Psychologists investigate properties of known trademarks
A recent study on the psychology of trademarks shows that they are perceived by the same psychological mechanisms as those, which enable the recognition of faces.
The survey, whose result is particularly interesting for the advertising industry and brand management, originated at the Institute for Experimental Business Psychology at Leuphana University of Lüneburg.
For their investigation, Professor Dr. Rainer Höger and his assistant, Anne Lange compared the reactions of viewers to 16 well-known brands, such as Coca Cola, Rolex, Porsche or Apple and 18 computer-generated faces. The evaluation of the faces had already been tested in previous studies.
The subjects of the study were asked to evaluate both pictures according to predefined categories. They were asked, among other things, to evaluate them according to trustworthiness, care, strength or assertiveness.
The investigations showed that two basic dimensions dictated a large proportion of the way not only trademarks, but also faces are perceived. One of the dimensions constitutes overall assessment.
It represents the observer’s assessment of how trustworthy brand marks or persons are and how well-disposed they are towards them.
The other dimension concerns the impression of strength. This involves acting on the ability to correctly detect intentions – be they good or bad.
Well-known brands are inclined to use the faces of celebrities, believing they will bring a lot of attention. Regardless of the popularity of the advertising medium, the observer also links their image to certain properties. It is also possible to test whether this fits the brand image.
The newly acquired knowledge about the perception of faces and associated brands will help better identify what determines the perception of brands and how to influence this process. This will create new opportunities for the management and the targeted improvement of brand images.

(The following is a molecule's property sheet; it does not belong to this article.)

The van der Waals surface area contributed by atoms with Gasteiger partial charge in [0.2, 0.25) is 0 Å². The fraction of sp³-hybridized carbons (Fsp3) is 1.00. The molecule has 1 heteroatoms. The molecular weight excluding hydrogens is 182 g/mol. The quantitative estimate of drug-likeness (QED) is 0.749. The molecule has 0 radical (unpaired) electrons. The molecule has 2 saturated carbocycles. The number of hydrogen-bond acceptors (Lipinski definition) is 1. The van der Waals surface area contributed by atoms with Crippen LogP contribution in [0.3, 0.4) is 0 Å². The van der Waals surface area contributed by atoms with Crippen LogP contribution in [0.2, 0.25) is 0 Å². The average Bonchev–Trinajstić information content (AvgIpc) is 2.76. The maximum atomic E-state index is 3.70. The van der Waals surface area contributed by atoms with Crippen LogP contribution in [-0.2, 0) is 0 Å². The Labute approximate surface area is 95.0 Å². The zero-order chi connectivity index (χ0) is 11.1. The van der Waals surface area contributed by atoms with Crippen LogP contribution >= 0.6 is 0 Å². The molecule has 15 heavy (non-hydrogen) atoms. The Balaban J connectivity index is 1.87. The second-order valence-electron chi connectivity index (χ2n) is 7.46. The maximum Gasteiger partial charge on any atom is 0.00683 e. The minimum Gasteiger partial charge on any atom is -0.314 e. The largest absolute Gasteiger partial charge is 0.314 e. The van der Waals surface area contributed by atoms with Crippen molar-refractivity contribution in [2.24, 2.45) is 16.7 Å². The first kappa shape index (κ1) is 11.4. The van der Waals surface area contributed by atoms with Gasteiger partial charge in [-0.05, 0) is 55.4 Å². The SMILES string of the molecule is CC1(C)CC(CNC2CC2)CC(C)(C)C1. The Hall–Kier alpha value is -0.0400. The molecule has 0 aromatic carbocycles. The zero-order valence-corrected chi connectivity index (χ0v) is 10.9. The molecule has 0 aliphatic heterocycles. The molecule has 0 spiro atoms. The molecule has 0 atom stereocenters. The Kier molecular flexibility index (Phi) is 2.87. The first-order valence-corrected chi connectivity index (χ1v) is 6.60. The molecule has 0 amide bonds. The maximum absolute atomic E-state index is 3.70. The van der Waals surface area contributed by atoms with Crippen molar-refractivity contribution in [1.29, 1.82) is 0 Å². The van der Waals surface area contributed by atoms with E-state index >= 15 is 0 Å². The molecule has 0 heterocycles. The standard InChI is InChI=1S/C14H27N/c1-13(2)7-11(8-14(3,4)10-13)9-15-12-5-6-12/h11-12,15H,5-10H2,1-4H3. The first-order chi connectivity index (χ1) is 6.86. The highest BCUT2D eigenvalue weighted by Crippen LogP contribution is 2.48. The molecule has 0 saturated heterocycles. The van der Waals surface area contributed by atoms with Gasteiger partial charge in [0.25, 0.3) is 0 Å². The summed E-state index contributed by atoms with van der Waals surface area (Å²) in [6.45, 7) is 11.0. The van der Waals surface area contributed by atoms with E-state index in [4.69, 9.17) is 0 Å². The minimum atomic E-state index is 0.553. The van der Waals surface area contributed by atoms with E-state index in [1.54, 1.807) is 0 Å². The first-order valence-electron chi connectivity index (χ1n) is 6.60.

Henning Zuehlsdorff | idw - Informationsdienst Wissenschaft
Innovative genetic tests for children with developmental disorders and epilepsy
11.07.2018 | Christian-Albrechts-Universität zu Kiel
Oxygen loss in the coastal Baltic Sea is “unprecedentedly severe”
05.07.2018 | European Geosciences Union
For the first time ever, scientists have determined the cosmic origin of highest-energy neutrinos. A research group led by IceCube scientist Elisa Resconi, spokesperson of the Collaborative Research Center SFB1258 at the Technical University of Munich (TUM), provides an important piece of evidence that the particles detected by the IceCube neutrino telescope at the South Pole originate from a galaxy four billion light-years away from Earth.
To rule out other origins with certainty, the team led by neutrino physicist Elisa Resconi from the Technical University of Munich and multi-wavelength...
For the first time a team of researchers have discovered two different phases of magnetic skyrmions in a single material. Physicists of the Technical Universities of Munich and Dresden and the University of Cologne can now better study and understand the properties of these magnetic structures, which are important for both basic research and applications.
Whirlpools are an everyday experience in a bath tub: When the water is drained a circular vortex is formed. Typically, such whirls are rather stable. Similar...
Physicists working with Roland Wester at the University of Innsbruck have investigated if and how chemical reactions can be influenced by targeted vibrational excitation of the reactants. They were able to demonstrate that excitation with a laser beam does not affect the efficiency of a chemical exchange reaction and that the excited molecular group acts only as a spectator in the reaction.
A frequently used reaction in organic chemistry is nucleophilic substitution. It plays, for example, an important role in in the synthesis of new chemical...
Optical spectroscopy allows investigating the energy structure and dynamic properties of complex quantum systems. Researchers from the University of Würzburg present two new approaches of coherent two-dimensional spectroscopy.
"Put an excitation into the system and observe how it evolves." According to physicist Professor Tobias Brixner, this is the credo of optical spectroscopy....
Ultra-short, high-intensity X-ray flashes open the door to the foundations of chemical reactions. Free-electron lasers generate these kinds of pulses, but there is a catch: the pulses vary in duration and energy. An international research team has now presented a solution: Using a ring of 16 detectors and a circularly polarized laser beam, they can determine both factors with attosecond accuracy.
Free-electron lasers (FELs) generate extremely short and intense X-ray flashes. Researchers can use these flashes to resolve structures with diameters on the...
13.07.2018 | Event News
12.07.2018 | Event News
03.07.2018 | Event News
19.07.2018 | Earth Sciences
19.07.2018 | Power and Electrical Engineering
19.07.2018 | Materials Sciences